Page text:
Probably some do, some don't. It really depends on the recording conditions. I was watching the Production Voices guy talk about the recording environment for the 300 Grand the other day, and if you can control the background noise floor and external impulses in a studio, then the post production is not necessary.
But for me, I record in people's homes, and it's far from silent, even when I ask the resident, who is usually a friend, to be as silent as possible. Most people don't appreciate what silence really is. I've had to time my recordings between traffic lights down the street because cars would drive by (coming from Apple HQ) as notes were recorded. I try to scope out homes before setup because gardeners make an impressive amount of noise outside, and birds in morning can really ruin things. I've found that re-recording and patience save more time than having to use the audio tools in post generally.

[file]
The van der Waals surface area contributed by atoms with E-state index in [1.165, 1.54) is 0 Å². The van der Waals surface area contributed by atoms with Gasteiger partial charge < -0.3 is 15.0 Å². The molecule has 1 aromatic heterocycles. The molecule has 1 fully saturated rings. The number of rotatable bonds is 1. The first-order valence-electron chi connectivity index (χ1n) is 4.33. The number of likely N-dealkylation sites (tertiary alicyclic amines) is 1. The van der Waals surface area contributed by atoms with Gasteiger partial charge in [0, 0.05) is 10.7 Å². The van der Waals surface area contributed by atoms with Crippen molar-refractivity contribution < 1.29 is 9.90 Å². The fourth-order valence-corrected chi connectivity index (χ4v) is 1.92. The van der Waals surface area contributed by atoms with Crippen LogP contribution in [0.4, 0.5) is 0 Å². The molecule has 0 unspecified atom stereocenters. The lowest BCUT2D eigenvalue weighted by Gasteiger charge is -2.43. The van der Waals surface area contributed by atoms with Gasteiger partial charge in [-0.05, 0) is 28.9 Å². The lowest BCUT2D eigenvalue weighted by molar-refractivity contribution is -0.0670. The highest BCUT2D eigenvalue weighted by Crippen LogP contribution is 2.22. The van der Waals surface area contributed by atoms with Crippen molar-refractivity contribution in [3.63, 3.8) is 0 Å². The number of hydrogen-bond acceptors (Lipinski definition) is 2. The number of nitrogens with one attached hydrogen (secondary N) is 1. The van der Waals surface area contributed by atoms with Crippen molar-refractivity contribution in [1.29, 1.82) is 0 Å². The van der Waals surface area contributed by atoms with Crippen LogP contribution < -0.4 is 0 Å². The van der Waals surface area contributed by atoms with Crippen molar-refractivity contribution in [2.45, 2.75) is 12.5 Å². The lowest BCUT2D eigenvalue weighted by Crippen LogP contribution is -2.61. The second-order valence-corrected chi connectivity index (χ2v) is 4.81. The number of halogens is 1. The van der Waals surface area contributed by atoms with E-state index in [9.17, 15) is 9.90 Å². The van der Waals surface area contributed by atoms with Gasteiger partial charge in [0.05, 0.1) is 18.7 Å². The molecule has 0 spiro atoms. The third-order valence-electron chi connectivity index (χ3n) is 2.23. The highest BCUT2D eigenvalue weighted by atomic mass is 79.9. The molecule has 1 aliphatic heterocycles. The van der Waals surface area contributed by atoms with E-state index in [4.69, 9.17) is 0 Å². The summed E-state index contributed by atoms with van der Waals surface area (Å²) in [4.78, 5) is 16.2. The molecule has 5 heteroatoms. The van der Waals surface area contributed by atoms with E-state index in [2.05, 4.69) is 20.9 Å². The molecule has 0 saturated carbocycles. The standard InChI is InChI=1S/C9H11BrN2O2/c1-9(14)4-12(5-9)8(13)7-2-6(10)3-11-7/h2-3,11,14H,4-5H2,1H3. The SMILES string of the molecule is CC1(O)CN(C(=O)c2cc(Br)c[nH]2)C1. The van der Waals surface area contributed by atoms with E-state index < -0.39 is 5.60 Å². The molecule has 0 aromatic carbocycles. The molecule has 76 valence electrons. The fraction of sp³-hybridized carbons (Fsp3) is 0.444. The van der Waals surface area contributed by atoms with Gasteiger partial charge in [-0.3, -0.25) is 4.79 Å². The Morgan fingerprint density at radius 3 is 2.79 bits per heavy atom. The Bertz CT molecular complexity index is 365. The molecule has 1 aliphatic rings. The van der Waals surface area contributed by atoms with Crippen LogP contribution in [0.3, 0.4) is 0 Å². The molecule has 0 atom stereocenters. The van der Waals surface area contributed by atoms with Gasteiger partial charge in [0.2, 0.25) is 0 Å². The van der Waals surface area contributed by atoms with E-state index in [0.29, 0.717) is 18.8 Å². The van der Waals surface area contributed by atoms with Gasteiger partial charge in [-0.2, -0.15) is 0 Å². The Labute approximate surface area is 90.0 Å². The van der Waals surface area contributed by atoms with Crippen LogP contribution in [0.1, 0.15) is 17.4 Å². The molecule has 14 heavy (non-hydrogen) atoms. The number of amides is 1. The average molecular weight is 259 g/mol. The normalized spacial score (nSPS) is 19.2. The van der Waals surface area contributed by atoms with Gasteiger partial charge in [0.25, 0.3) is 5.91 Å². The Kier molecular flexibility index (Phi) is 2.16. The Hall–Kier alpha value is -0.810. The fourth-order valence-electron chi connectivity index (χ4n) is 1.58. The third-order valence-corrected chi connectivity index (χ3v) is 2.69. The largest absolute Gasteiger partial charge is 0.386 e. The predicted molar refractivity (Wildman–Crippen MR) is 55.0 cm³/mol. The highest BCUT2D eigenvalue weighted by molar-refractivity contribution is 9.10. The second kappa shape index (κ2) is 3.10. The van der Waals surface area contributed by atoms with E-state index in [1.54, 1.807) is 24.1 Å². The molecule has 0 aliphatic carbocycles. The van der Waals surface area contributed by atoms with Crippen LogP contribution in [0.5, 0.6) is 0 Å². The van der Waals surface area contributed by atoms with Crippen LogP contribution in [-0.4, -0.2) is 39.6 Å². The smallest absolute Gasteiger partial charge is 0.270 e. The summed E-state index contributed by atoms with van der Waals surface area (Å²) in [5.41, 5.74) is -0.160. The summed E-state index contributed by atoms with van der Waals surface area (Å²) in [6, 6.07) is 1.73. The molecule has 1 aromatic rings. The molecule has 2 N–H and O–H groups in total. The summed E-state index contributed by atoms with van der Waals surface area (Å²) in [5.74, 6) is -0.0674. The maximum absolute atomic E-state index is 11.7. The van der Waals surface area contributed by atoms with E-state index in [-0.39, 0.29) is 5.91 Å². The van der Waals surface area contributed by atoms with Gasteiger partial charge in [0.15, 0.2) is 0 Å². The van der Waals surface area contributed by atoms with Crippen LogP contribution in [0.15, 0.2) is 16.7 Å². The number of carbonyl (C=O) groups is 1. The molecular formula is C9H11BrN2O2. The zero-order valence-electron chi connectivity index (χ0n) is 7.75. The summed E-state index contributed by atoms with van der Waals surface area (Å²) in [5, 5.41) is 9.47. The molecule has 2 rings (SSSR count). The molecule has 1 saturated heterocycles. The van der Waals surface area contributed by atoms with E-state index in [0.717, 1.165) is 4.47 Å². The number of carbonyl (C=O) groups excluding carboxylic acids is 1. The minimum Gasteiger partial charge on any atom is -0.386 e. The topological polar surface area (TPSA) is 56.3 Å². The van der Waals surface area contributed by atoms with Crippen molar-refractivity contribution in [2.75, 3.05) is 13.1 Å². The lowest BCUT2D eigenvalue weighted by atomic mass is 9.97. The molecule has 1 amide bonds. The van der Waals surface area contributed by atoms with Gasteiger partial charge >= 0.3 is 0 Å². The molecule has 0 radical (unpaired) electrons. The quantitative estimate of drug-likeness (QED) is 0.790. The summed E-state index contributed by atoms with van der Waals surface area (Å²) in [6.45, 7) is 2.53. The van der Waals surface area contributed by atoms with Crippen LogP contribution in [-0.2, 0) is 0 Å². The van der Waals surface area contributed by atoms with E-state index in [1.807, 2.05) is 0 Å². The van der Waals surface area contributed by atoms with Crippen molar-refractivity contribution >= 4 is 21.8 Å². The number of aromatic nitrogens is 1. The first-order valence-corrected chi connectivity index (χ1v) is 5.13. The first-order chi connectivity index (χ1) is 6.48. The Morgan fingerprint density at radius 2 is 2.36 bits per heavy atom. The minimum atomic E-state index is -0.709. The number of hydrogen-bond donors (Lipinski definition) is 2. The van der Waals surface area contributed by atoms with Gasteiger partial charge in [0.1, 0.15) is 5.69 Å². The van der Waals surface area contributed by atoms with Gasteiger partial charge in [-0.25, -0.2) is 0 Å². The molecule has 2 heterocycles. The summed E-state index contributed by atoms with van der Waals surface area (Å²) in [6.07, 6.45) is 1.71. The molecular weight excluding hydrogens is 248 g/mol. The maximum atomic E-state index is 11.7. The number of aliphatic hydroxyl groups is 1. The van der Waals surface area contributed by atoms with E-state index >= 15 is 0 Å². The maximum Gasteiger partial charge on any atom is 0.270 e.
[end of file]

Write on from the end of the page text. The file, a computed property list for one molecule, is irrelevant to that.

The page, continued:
Anyways, I spend alot of time in post processing - first removing the background noise floor, which can have refrigerators and other hums in the house. Then, I go through and remove birds, lawnmowers, pots and pans, alarms, phone noises, airplanes by hand - yes it's painstaking. But I feel I've found the balance between a quality instrument and too much time spent removing noises. Part of it is not recording 88 keys, as I only record minor thirds up the KB. The bad part of this is that chromatic scales can sound funny if you repeatedly play the same sample over and over again pitched up/down. But I only have to deal with less than 30 notes per velocity layer, and removing birds from 88 note recordings per velocity layer x 16 layers x 12 microphones would take extreme (more extreme than my) patience and commitment. I'm committed, but I have my limits. Editing is fun to some extent as the tools nowadays are amazing - you don't need a recording studio - just time and commitment.